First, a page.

Smaïl follows the first line with a meditation on the cultural split inherent in his name: Paul, "a very common Christian name" and Smaïl, which he "spits[s] out in Arabic" to demonstrate his disdain for a culture that he has, to some degree, internalized. He notes that he has tried pronouncing his last name "smile", as in English, in order to prevent potential employers from discovering that he is Beur, and he admits to doctoring the photograph on his identity card and erasing the dieresis in his name to further disguise his identity--a strategy that works, he says, until he has to present himself "in flesh and bone... as an Arab, in other words".  On many levels, Smaïl's efforts to change his name and the photograph on his identity papers represent a desire and a willingness on the part of the Beurs to be seen as French. The fact that Paul's father gave him a French name, for example, demonstrates the efforts of immigrant parents to have children who are fully "French," even down to their names. What is more, the deformation of the picture on the identity card signifies the measures taken by many to blend into the population at large. Paul's act of altering his picture metaphorically mirrors his younger brother Daniel's efforts to transform himself by dying his hair blond and by bodybuilding. Scarred emotionally by the racism he experiences as a child, Daniel begins bodybuilding, hoping to change himself into a man French society will accept. At the same time, Daniel is critical of and rejects anything to do with his Moroccan heritage. Thus, Daniel is consumed by a desire to be French that leads him to deny absolutely the culture of his parents and to do everything in his power to make himself conform to standards of "Frenchness." All of this clearly undercuts the assumption that the inability of Beurs to integrate stems from an unwillingness to do so.
Daniel's behavior, however, is presented by the text as more than an expression of a desire to belong; his search for the perfect body leads him to take steroids, and these ultimately lead to his death. In this way, Daniel's acts of dying his hair and transforming his body are seen to be manifestations of an underlying self-hatred that results from living in a culture that rejects him. Thus, racism is shown by the text to be not only emotionally damaging, but lethal. Furthermore, Smaïl refers to Daniel throughout the novel as "Queequeg," a further allusion to Melville. Queequeg, like Ishmael, participates in the unsuccessful and ultimately fatal hunt for Moby Dick, but unlike Ishmael, Queequeg dies during the hunt. The whale, in this context, is the elusive French identity Daniel so desperately wants. Thus, according to the novel, it is Daniel's impossible pursuit of French identity that kills him. Nor is Daniel's an isolated case, a fact Smaïl makes explicit by commenting on the tendency of many Beurs to alter their appearance:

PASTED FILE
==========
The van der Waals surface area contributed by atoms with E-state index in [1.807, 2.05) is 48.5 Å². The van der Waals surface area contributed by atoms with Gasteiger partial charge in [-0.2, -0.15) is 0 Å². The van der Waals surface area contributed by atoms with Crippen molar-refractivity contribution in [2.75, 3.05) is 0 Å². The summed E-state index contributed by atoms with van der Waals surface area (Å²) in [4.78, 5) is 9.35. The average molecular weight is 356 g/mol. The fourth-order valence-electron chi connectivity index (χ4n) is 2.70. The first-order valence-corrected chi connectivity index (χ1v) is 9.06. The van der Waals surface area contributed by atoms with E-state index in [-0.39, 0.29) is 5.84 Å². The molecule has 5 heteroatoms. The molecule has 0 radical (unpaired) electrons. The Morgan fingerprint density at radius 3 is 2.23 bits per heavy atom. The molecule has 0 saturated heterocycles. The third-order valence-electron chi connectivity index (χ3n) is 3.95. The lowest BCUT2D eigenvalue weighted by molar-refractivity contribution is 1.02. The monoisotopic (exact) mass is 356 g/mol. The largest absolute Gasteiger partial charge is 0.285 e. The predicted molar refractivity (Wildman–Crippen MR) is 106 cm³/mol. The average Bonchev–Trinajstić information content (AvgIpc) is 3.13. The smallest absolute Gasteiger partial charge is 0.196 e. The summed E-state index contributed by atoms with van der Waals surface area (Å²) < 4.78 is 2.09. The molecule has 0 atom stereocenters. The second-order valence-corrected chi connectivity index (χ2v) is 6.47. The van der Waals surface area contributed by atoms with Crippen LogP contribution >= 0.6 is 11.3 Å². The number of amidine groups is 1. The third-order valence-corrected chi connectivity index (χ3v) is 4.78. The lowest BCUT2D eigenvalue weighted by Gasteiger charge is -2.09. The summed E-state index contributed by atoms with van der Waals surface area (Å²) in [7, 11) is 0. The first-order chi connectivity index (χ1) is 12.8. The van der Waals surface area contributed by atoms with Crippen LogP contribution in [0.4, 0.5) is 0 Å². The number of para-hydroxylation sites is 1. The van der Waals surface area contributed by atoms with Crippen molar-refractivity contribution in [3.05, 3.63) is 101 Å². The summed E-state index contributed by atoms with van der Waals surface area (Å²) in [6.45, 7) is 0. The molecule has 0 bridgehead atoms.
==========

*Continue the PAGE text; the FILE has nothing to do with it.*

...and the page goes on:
The Maghrebis who try to make themselves white are like German Jews who believed they could escape before the war by fading into the crowd. They only fooled themselves. A false nose is more easily recognized than the nose in the middle of your face. We, too, are at war. And one way or another, we too will be eliminated, if not exterminated.
The reference to the holocaust drives home yet again the assertion that Beurs in France live as permanent outsiders and that living in France kills, just as the title of the novel states.
Beyond the suggestion that racism emotionally and psychologically prevents Beurs from fully identifying with France, the novel also explores the everyday acts that render many of Maghrebi origin incapable of feeling at home in France. Paul's act of changing his identity card and Daniel's attempts to alter his appearance respond not only to an emotional need to be seen as French, but also to a need to be able to live and work in France without being subjected to discrimination and constant suspicion of wrongdoing. Paul, for example, is unable to find a job despite the fact that he speaks several languages and has an advanced degree. When he does find a job, it is delivering pizzas. And even in this job he has trouble, since many people won't open the door to him, or want to check his papers if they do. Furthermore, when he finally finds a job in a bookstore, the owner--who identifies herself as a liberal "antiracist"--repeatedly categorizes him as foreign, despite the fact that she knows he is French. This categorization comes through the woman's insistence that Paul read the works of Moroccan writers such as Driss Chraïbi and Mohammed Choukri. Completely uninterested in these authors and angered by the constant suggestion that he is Moroccan and not French, Paul lashes out: